With this mind-set and short musical background I decided upon to take up the present study on ‘Vainikas: Their Tradition and Styles’.
At the same time, as I said earlier in my inner mind I had already visualised the arduous task that lay ahead of me on the immensity of the subject that I was going to deal with.
As second phase of my data collection I had the fortunate opportunity of personally meeting several top Vainikas of the decade and with the help of taped interviews with them I
was able to collect authentic and first hand information on their assiduous application of own styles and techniques.
Another fortunate and pleasant thing is that most of the Vainikas whom I met and interviewed expressed their utmost interest and support in the subject of study and in fact this
further strengthened latently hidden enthusiasm.
Before I could conclude my several notes of experience and inner most expression I must thank my revered teachers (in the Veena Department of College) for initiating me into the
ocean of music through my favourite medium of expression—The Veena. Their inspiration was also of the cause that led me to realise the importance and voluminous depth of the
Due to my lack of full and through exposure to the subject, there are every chance that one might find fault with the handing of the whole subject. To offset this remark I have
decided to analyse and make it more evident with the help of recorded cassettes.
In the significant chapter on ‘Analysis of the Styles of Contemporary Vainikas’ I have rightly pointed out at least three identifiable individual techniques of each Vainika. For an easy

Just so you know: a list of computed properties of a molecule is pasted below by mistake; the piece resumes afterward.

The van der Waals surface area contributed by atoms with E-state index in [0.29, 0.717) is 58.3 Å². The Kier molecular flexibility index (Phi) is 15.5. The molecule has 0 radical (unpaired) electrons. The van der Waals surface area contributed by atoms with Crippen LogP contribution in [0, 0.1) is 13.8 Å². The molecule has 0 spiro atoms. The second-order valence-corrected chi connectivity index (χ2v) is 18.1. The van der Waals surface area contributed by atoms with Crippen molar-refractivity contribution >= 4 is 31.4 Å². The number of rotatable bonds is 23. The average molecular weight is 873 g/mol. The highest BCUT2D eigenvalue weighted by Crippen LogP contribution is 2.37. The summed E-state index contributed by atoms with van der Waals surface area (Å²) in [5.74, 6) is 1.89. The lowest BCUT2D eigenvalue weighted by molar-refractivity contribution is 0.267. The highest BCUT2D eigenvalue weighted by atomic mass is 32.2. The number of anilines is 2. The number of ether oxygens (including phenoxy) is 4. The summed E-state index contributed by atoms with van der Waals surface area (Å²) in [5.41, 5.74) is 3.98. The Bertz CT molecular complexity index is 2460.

following of the verbal analysis illustrated in the cassette by me I have also provided a script (vide the script for audiography) in the Dissertation. But still whatever is said will
always be incomplete in the absence of a practical demonstration. To suffice this idea I have myself given in the cassette a small illustration of the techniques that I have
understood. The main objective of my illustration is to prove that the Analysis forms completely my own interpretation on which others may or may not agree.
In the history of Indian Music, the word ‘Veena’ seems to have been used as a general term to denote any stringed instruments. Literary materials undoubtedly help us to gather lot
of information but, it still seems inadequate to enable one to arrive at a precise conclusion on the evolution of this instrument. In fact, the description of Sarngadeva in his Sangita
Ratnakara only gets us closer to the present day structure of the Veena. Nevertheless, the innumerable reference in sculpture, painting etc. Are not suggested to be ignored. Even
the popular experiment of Bharata, on the Dhruva and Chala Veenas do not throw any idea on the structure and shape of the instrument as such.